The Provincial Board passed on first reading last Monday a proposed ordinance prohibiting any form of corporal punishment on children.
PB Member Arleigh Sitoy sponsored the proposed measure after the Cebu City Council on June 27 passed its anti-spanking ordinance, which the mayor vetoed.
Sitoy’s proposal, however excludes parents, who are permitted to discipline their children to a certain extent.
This makes it different from the Cebu City ordinance which prohibits all persons from using physical force or humiliation to punish children.
The Capitol’s version defines corporal punishment as any punishment in which physical force is employed and meant to cause pain, regardless of the degree or however light, or any act which embarrasses, denigrates, threatens, scares or ridicules a child performed by an adult or by another child influenced or coaxed by an adult to perform such act.
It specified that no relative, legal guardian or representative, yaya or house helper, carer, school teacher, personnel and officials of private and public educational institutions, religious person or any person in charge of custody, care, attention, education or instruction and treatment shall inflict corporal punishment upon a child for the purpose of discipline, exercising control or punishment.
Parents, however, are allowed to impose parental disciplinary punishment on their children but only to a certain extent.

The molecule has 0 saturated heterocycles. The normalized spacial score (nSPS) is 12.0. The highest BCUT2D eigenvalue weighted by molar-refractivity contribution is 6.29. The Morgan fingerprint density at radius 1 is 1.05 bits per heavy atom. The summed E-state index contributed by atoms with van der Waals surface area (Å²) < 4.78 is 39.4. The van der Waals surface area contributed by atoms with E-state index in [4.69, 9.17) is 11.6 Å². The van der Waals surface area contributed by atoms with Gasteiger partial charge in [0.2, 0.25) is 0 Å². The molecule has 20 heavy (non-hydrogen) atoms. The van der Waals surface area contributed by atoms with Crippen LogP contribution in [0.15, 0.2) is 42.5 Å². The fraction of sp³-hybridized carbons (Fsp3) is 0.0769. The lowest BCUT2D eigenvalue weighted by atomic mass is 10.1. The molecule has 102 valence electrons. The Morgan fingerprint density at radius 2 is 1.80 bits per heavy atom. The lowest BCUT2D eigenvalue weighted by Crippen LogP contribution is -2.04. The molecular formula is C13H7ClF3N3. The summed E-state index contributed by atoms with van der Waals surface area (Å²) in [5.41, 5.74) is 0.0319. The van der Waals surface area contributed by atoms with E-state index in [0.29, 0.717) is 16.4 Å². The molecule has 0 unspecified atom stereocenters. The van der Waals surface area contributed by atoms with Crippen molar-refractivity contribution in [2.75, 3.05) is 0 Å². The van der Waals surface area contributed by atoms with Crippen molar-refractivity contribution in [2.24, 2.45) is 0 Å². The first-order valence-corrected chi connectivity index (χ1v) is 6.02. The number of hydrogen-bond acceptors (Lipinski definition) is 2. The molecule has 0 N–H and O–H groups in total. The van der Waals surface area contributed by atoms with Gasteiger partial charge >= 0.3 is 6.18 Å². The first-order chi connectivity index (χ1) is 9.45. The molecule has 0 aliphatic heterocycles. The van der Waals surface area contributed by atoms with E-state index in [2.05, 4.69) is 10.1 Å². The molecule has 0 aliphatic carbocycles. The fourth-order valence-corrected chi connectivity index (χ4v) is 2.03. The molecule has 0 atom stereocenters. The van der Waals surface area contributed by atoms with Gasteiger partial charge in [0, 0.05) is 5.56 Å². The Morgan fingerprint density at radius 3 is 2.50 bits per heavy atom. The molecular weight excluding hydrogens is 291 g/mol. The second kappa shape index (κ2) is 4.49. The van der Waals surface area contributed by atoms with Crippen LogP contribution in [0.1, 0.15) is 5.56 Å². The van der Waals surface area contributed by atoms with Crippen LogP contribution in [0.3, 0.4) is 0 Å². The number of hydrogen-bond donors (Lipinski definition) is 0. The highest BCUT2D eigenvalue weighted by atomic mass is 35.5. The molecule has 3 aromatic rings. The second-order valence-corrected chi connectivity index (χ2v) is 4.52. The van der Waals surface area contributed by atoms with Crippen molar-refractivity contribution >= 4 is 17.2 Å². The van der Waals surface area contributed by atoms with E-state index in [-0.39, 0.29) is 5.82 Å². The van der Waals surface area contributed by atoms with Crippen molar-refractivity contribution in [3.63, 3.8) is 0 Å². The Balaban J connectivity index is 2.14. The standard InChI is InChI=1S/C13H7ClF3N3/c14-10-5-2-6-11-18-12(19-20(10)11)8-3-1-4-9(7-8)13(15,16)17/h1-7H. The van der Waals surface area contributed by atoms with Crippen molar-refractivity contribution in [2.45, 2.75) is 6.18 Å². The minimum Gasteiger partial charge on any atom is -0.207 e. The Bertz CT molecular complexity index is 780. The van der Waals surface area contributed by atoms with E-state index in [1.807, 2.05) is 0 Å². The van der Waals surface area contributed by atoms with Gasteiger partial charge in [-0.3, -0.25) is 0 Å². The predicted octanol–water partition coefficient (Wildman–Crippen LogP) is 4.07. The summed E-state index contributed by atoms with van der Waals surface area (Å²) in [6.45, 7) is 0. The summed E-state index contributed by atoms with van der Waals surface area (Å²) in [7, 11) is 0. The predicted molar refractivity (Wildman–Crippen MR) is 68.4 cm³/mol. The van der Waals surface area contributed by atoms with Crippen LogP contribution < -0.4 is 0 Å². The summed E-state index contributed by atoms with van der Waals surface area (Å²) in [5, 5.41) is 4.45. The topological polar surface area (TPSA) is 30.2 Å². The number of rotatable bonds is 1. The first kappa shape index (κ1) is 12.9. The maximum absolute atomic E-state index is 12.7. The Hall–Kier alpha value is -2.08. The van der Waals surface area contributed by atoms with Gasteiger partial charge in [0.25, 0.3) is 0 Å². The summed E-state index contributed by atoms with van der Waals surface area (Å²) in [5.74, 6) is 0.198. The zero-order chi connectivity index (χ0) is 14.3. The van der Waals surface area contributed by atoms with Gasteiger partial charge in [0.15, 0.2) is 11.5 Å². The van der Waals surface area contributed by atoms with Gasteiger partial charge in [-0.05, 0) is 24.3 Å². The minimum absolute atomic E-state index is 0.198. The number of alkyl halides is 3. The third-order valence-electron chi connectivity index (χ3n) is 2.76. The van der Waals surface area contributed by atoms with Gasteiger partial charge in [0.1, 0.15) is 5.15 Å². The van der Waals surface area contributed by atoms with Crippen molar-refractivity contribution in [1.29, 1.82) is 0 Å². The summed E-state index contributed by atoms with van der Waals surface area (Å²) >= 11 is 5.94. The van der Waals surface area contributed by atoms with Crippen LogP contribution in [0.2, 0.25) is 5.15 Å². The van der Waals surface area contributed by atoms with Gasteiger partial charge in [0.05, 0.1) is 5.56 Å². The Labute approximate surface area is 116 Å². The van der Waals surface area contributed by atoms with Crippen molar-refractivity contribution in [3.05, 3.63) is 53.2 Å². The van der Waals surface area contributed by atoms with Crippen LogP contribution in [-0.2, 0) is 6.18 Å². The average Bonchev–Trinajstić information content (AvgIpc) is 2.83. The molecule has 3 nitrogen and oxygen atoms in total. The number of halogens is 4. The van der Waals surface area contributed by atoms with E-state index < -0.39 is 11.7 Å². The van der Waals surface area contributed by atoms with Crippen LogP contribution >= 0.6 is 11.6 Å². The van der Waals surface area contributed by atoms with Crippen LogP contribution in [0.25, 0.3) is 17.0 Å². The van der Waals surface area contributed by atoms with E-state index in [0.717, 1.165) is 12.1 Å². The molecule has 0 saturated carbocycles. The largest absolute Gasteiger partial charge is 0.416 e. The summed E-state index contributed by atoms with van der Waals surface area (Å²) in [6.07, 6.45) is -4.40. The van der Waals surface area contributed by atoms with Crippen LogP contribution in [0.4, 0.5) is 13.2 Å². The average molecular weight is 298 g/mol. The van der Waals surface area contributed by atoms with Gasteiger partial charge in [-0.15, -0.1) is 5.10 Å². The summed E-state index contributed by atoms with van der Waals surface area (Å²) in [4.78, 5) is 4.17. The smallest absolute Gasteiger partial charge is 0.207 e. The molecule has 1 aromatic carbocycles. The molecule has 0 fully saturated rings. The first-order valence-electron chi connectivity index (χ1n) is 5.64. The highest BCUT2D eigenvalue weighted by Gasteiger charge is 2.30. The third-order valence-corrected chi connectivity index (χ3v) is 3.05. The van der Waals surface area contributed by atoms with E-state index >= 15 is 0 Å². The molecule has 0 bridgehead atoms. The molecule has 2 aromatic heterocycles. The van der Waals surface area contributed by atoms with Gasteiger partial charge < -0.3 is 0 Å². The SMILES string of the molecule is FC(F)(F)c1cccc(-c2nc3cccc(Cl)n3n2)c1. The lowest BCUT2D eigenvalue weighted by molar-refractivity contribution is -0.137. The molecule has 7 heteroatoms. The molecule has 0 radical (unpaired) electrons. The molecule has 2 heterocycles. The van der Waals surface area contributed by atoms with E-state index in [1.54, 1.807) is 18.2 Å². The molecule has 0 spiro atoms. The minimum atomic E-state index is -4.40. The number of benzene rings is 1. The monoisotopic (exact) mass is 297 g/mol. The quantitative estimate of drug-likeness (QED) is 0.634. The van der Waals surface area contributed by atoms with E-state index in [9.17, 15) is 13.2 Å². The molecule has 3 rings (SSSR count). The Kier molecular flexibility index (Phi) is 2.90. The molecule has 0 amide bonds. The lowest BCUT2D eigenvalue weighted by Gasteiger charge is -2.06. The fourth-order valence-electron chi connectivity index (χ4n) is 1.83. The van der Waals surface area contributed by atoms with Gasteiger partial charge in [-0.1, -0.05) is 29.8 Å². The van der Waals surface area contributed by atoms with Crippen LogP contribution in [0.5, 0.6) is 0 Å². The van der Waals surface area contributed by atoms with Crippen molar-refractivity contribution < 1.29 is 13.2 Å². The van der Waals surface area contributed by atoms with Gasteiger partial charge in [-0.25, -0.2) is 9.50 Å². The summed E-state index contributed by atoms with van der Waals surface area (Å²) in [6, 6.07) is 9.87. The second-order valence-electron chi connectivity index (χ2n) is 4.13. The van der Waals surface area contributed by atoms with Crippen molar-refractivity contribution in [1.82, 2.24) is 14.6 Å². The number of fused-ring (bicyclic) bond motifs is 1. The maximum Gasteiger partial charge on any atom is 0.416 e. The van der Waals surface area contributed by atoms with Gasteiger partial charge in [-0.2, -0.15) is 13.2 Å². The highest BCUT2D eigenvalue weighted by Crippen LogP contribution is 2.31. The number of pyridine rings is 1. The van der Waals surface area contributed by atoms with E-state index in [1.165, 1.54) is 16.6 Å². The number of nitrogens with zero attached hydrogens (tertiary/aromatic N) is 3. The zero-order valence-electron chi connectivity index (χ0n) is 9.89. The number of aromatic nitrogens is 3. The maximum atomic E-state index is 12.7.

Sitoy’s proposal banks on the limitation where parents will be guided by the principle of minimum necessary use of force at the shortest necessary period of time.
The provincial offices in charge of health and social welfare will be tasked to promote “positive parenting” and non-punitive discipline on children. Violators face a P5,000 fine or one year in jail.
The PB referred the proposed ordinance to the committee on women and children headed by Cebu Vice Gov. Agnes Magpale.
Cebu City Councilor Leah Japson said the introduction of similar ordinances in Talisay City and Cebu Province would show that Cebuanos favor positive discipline for children.
Japson, a BO-PK ally, said during last Wednesday’s session that the council had the numbers to override the mayor’s veto but decided to refer the veto message to the committee on laws and the committee on women and children.
“We wanted to wait for their opinions. We cannot also implement the ordinance unless we can override the veto,” said Japson.
The council could have easily overridden the mayor’s veto but chose to have it undergo further study.
Votes of only 2/3 of the council are needed to override or a veto or 15 of the 18 councilors. /Correspondent Carmel Loise Matus with a report from Chief of Reporters Doris C. Bongcac